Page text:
Matt Frattin is now a Los Angeles King.
The important thing here… What do the Leafs lose, what can visiting Los Angeles Kings fans expect from him?
Frattin, as I’ve sure you’ve all heard, is a 25-year-old depth winger coming off a 7-goal/25-game performance in the shortened season. He’s spent the better part of two years jumping up and down between the Leafs and the Toronto Marlies, and for a Bottom Six winger has some pretty good shooting talent. He wasn’t a puck-possession specialist that the Kings really like to work for, but he should help the team out by getting into good shooting areas, and as a quick player who was very good at forechecking in Randy Carlyle’s system should nicely fit in a depth role on a Darryl Sutter puck-recovery system that likes to dump-and-chase a lot.
Last year I made the argument that Frattin was a replacement-level player, but compared to the actual replacement-level players that played worse than Frattin but more for some strange reason, he was pretty useful. At 25, he’s not going to develop into a player that can score 20 goals (he has 82 career games and 15 goals and that’s probably his offensive peak) and at just 1.7 shots per game, he’s not a type of player who is ever going to fit in an NHL Top Six in any significant role, particularly not in Los Angeles where he’ll be behind a bevy of quality wingers.
All that said, Frattin put up a relative Corsi of 11.9 last season as the Leafs took more shot attempts with him on the ice as opposed to off the ice. That’s a byproduct on playing mostly with Nazem Kadri. According to Left Wing Lock, the top three line combinations that Frattin belonged to also deployed Kadri. The first was with Leo Komarov as the opposite winger, the second was Clarke MacArthur and the third was Nik Kulemin.
Frattin and Kadri together put up a 48.8% Corsi rate. We don’t have quality of competition numbers spread with and without, but Frattin put up a 47.3% when he was away from Kadri. When he wasn’t with Kadri, his centreman was generally Mikhail Grabovski so you’d expect that Frattin saw his fair share of tough foes this season. The Leafs put up awful Corsi numbers this season so that percentage for Frattin isn’t reflective of his own ability, but generally the reality of the entire team and the collapsing defensive zone scheme employed by Randy Carlyle that generated a lot of shots against.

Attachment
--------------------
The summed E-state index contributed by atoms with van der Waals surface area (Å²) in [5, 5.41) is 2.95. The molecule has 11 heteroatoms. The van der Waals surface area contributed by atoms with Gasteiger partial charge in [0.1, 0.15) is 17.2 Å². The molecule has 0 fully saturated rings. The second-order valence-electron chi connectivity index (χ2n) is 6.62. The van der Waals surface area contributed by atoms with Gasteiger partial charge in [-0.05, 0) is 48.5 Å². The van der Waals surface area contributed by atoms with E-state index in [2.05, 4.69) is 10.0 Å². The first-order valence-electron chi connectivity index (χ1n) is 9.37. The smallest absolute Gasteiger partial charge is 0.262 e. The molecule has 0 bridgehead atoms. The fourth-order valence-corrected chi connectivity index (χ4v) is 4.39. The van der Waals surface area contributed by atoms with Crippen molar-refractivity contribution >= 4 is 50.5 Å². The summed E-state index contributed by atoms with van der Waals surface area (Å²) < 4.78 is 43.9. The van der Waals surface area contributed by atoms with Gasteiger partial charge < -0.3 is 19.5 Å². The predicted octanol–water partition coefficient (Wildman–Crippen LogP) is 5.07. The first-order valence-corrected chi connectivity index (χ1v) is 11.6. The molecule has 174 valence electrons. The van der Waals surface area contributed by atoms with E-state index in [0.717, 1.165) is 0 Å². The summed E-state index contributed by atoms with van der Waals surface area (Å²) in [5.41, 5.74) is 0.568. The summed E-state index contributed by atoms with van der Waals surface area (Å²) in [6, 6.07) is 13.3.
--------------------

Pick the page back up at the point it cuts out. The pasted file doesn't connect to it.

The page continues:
Overall, I’d suggest that Frattin isn’t a player that inhibits possession, but there isn’t a lot of evidence that he provides it, either. From Los Angeles’ perspective, he has some speed and finishing ability that the team doesn’t exactly have. For the Leafs, they’re unfortunately losing another one of their depth wingers to go with Leo Komarov and (likely) Clarke MacArthur.
The Leafs also spend probably their best trading chip in Frattin. He was an expendable player that had a lot of real good moments that made him a player that fans loved to dream on and scouts probably saw a little more in than Carlyle. He was a goalpost away from being the overtime hero in Game 4 of the Leafs’ playoff series against Boston, so his most memorable moment was the one in the screenshot above, his overtime buzzer beater in an early season game in Buffalo.
Like I said, he shows a lot on this play, but it’s not exactly the norm for him. He’s a useful player whose type will be missed in Toronto—a depth winger that could actually skate.